We round-up the best savings accounts and Isa accounts on offer in 2020.
Investing for children
The government has put forward a new 10-year plan to help transform the nation’s financial health by getting more people to save regularly. One of several targets on the table is to increase the number of children receiving financial education at school by two million, to 6.8 million.
"Invest in what you know” is the mantra of one of the world’s most successful stockpickers, Peter Lynch. Indeed, over the past decade, it would have been a recipe for success for those who backed the five tech giants (the FAANG stocks) that have become hugely influential over the past decade: Facebook, Amazon, Apple, Netflix and Google (listed under Alphabet, its parent company).
Tell the truth” is one of the first verbal rules parents attempt to instil in their children; but when it comes to securing an age-related discount, hypocrisy tends to set in. According to a survey by MoneySavingHeroes, an online voucher code business, 62% of UK parents have lied about their children’s ages, with 40% of those admitting to fibbing frequently in order to get their children into places for free or claim discounts for young children.
The most popular age-related white lies are told to bag travel, theme park, restaurant and cinema discounts – saving £47 on average.
An investment made on behalf of a grandchild stands to last a lot longer than the latest must-have gadget or piece of plastic tat, especially for those who take a very long-term view and are prepared to invest for a 40-year timeframe.
The idea of such a long timescale may not be feasible for those grandparents who wish to help with the high costs associated with getting on the first rung of the property ladder. But those who want to help their young grandson or granddaughter in three or four decades’ time will be able to invest at the top end of the risk scale.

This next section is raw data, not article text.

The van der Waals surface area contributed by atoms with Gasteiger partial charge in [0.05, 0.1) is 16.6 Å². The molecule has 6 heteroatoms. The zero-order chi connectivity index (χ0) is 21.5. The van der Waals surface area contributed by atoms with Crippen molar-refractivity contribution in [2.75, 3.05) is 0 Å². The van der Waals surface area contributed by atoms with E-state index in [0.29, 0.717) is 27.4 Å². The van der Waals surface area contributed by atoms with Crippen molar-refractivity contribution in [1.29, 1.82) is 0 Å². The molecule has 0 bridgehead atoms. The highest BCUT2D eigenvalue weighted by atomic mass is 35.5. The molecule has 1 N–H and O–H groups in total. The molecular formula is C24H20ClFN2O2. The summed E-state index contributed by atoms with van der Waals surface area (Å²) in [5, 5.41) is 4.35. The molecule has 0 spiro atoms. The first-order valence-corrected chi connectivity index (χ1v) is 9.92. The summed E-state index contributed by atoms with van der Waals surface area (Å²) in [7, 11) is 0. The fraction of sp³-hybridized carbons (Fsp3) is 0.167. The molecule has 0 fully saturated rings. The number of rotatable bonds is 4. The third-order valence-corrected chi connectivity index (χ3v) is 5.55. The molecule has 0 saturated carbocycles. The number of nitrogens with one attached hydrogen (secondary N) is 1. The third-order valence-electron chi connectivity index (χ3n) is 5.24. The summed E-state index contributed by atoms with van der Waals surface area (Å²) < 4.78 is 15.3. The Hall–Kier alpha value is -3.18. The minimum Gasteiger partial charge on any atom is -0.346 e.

My almost two-year old son has a one in four chance of reaching the ripe old age of 100. A frightening statistic, not least because I will be 129 when he reaches three figures. This got me thinking about the financial challenges a child born today has in front of them.
Almost two years ago, shortly after my son was born, I worked my way through a to-do list and decided to prioritise one of those jobs that might fall by the wayside – opening a Junior Isa account.
Banks and building societies are busy cutting the rates that they pay savers. The falls impact easy-access accounts offered to new savers, as well as those that were on sale in the past. Thousands of savers are currently earning a pittance on cash languishing in more than 1,400 easy-access accounts, which are closed to new savers.
Anyone can now buy premium bonds for children, including aunts, uncles and family friends.
Previously, only a parent, grandparent or guardian could buy premium bonds in a child’s name.
This change to premium bonds was first announced in the October 2018 Budget and is aimed at creating a stronger savings culture.
This latest improvement to premium bonds follows the reduction of the minimum investment from £100 to £25 in February this year. The maximum that you can spend on premium bonds is £50,000.
Is it appropriate to give pocket money to a three-year-old? Well, one in seven parents think so and frequently splash the cash, according to research by the Nottingham Building Society. Just over one in four (26%) kids aged eight receive pocket money.
The research also found that giving between £5 and £9.99 was the most common; in terms of how often the payments are made, weekly came out on top. This means children who receive pocket money on a weekly basis are potentially pocketing as much as £520 a year.